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By Montague Gammon III
A happy ending tale that’s also family friendly begins calendar year 2020 for the Virginia Opera, accompanied by a special event especially for young folks.
That’s Rossini’s Cinderella, a version of the familiar story that puts the figurative magic of words and good-hearted behavior in place of hocus-pocus stuff. As an extra added attraction, children and adults can meet, talk to and be photographed with the stars of the show at Sunday post-matinee “Tea with Cinderella” events in Norfolk and Richmond.
There’s the usual prince and put-upon young lady in what the VO calls “the ultimate rags to riches tale,” but librettist Jacopo Ferretti gave Angelina (Cinderella) a stepdad (who’s a Baron, to boot) plus the mean and squabbling stepsisters, while replacing those dangerously breakable glass slippers (a costumer’s and actress’s nightmare in those pre-plexiglass days!) with a pair of matching bracelets. Ferretti dumped the fairy godmother for the Prince Ramiro’s tutor Alidoro, a “philosopher” whose words and attention bring out the latent princess in Cinderella.
According to the librettist himself, he deleted the supernatural elements because Roman audiences did not want “children’s tales.” VO Artistic Director Adam Turner describes this Cinderella as “family friendly,” – OK for kids as young as 7 or so, he said – with “the sparkle that people associate with Rossini and Rossini’s music.”
“The story is familiar to kids,” explains Turner. “They will recognize the themes…of the siblings that drive them nuts, and the promise of going to a fancy dance where you need to dress up and wear beautiful outfits.”
Cinderella still provides plenty of delight for adult fans of opera and for those new to the art form. Leading soprano Alyssa Martin gets a couple of show stopping arias that the online authority allmusic.com calls “more challenging than any music Rossini had composed previously,” and stepdad Don Magnifico, allmusic adds, “has a great buffo aria …in which he complains of being awakened from sleep by noisy people.”
Turner said, “In rehearsal, we’ve all been laughing hysterically at the antics” of Dale Travis, the Met Opera and international veteran bass-baritone who plays Don Magnifico.
Turner calls Martin, who was a Virginia Opera Emerging Artist in 2014-15 season, a “virtuoso: one of those vocal acrobats who excels in bel canto singing.” This title role is her first Mainstage appearance here.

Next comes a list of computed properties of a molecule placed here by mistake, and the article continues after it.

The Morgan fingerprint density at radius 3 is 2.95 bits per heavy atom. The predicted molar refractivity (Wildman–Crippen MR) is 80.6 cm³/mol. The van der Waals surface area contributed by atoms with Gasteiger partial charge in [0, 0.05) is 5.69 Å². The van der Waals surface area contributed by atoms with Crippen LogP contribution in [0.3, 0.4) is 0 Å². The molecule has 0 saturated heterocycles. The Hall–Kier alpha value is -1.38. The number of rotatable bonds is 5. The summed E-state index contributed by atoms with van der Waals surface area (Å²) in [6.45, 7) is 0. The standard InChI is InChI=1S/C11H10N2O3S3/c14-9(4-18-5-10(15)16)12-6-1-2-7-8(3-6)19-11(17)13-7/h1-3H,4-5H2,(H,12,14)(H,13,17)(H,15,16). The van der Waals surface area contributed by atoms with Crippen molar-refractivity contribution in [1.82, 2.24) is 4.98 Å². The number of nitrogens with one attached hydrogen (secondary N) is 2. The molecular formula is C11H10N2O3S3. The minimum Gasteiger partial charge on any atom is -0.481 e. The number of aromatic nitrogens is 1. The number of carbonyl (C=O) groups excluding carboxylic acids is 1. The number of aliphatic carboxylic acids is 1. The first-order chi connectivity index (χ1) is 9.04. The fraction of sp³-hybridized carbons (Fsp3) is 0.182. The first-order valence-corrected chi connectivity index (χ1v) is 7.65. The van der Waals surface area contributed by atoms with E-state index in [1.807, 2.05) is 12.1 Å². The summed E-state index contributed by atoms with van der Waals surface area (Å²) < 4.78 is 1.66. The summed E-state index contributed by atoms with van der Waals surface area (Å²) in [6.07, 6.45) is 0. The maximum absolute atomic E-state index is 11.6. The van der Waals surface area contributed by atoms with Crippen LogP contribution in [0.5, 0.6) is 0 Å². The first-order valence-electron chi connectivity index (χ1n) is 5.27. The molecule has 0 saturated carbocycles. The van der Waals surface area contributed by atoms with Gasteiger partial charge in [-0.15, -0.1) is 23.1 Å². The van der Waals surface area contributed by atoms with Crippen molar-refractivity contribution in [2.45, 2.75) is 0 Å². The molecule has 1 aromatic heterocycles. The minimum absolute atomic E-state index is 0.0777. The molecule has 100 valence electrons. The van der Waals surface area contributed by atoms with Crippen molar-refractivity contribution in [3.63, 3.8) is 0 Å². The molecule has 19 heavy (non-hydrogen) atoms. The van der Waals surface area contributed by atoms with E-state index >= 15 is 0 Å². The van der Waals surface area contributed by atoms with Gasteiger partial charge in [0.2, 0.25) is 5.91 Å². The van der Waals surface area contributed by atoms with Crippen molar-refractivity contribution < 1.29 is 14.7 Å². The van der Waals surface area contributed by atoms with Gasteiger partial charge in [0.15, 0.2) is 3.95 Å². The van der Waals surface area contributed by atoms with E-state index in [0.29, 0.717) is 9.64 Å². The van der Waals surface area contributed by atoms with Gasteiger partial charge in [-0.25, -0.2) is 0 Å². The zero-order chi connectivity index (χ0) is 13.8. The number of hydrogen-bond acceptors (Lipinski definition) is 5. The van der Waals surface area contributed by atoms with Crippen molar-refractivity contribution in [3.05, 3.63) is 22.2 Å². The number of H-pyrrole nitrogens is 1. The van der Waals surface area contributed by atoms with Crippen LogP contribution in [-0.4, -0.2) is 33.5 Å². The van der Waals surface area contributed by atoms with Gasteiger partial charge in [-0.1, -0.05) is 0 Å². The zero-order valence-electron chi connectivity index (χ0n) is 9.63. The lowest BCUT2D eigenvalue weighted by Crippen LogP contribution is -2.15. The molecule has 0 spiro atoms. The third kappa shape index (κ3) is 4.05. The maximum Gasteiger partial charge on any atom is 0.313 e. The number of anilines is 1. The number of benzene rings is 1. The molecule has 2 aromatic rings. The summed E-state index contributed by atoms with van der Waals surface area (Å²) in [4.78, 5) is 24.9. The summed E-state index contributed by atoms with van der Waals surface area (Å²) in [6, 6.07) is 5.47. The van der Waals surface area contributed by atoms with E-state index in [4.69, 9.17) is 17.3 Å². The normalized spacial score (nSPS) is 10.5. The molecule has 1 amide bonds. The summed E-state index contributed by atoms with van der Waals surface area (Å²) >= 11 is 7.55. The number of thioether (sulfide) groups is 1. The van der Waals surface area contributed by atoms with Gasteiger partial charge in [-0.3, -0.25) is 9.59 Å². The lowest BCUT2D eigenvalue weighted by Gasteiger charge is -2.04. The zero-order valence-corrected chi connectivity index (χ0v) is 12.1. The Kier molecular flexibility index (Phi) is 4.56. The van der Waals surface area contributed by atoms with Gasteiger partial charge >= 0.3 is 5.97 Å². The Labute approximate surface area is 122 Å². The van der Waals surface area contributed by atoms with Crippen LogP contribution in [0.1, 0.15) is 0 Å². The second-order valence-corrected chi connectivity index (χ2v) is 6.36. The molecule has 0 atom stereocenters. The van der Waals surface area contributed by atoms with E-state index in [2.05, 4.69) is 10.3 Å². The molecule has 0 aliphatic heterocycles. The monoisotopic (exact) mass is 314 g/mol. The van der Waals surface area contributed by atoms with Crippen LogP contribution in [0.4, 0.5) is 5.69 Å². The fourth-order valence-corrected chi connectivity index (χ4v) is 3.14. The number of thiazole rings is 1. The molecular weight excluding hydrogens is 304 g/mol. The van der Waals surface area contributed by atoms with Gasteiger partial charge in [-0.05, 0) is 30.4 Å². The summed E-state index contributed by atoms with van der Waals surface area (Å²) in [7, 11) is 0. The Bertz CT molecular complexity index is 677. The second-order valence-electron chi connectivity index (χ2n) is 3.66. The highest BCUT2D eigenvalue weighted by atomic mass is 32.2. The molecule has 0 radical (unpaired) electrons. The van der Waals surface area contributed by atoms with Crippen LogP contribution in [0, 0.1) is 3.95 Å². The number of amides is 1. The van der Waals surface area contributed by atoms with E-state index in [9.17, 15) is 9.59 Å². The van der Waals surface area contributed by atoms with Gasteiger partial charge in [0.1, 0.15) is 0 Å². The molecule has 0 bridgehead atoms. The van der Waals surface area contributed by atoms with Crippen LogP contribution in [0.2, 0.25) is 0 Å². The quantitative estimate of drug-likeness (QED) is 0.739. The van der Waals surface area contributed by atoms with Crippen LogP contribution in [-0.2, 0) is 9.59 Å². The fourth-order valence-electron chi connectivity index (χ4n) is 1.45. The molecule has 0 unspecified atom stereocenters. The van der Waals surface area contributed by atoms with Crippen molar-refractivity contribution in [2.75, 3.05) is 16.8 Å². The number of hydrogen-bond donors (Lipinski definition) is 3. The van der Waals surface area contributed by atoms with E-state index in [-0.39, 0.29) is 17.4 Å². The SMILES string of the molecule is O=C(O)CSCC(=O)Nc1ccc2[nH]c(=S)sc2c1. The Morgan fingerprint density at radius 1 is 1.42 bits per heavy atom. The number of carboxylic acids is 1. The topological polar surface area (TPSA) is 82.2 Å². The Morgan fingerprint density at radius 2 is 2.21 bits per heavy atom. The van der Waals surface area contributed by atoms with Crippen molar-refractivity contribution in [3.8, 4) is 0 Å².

She’s already racked up a bunch of awards while being heard all over the country, with repeat engagements at the prestigious Glimmerglass Festival as well.
Travis, whose career has produced a handful of recordings and has taken him to most of the major opera venues in the world, is one of three performers making a Virginia Opera Mainstage debut.
Tenor David Walton brings his own continent spanning resume, Glimmerglass experience, bucketful of awards and great reviews to his Virginia Opera debut as Don Ramiro, Prince of Salerno. Turner calls him “another young singer who is specializing in the bel canto style all through the United States.”
Karl Buttermann, a member of the Emerging Artists program this year, plays Alindoro. East Coast reviewers have praised his voice as a “robust bass-baritone” that is “rich and mellow.”
As Dandini, Valet to the Prince, Joseph Lattanzi makes a return to Virginia Opera. He was here for 2017-18 as Sonora in La fanciulla del West and as Demetrius in A Midsummer Night’s Dream. The New York Times called his voice, in performances of Greg Spears’ Fellow Travelers with Cincinnati Opera, a “buttery baritone, luxuriant and robust.”
(The term bel canto is generally associated with an “emphasis on beauty of sound and brilliancy of performance,” says the Harvard Dictionary of Music. In other words, vocal showing off is OK, even encouraged. Rossini’s picture, and only his, accompanies the Wikipedia online article on bel canto.)
The story of Cinderella’s composition by the 24 year old Rosssini, who was just coming off the great success of his Barber of Seville seems almost magical, or at least superhuman, itself. Ferretti turned out the libretto in only 22 days, getting it to Rossini on Christmas Day, 1816, Rossini had it ready for its first performance on January 25.
The full title, in Italian, is La Cenerentola, ossia La bontà in trionfo, which translates as Cinderella, or Goodness Triumphant. “The overarching theme of the story is that kindness is rewarded,” notes Turner.
Above all else, “It’s going to be a very funny show,” promises Turner.
WANT TO GO?
Cinderella (La Cenerentola)
Presented by Virginia Opera
8:00 p.m. Friday, Jan. 31
2:30 p.m. Sunday, Feb. 2
7:30 p.m. Tuesday, Feb. 4
Harrison Opera House
(Additional performances in Richmond and Fairfax)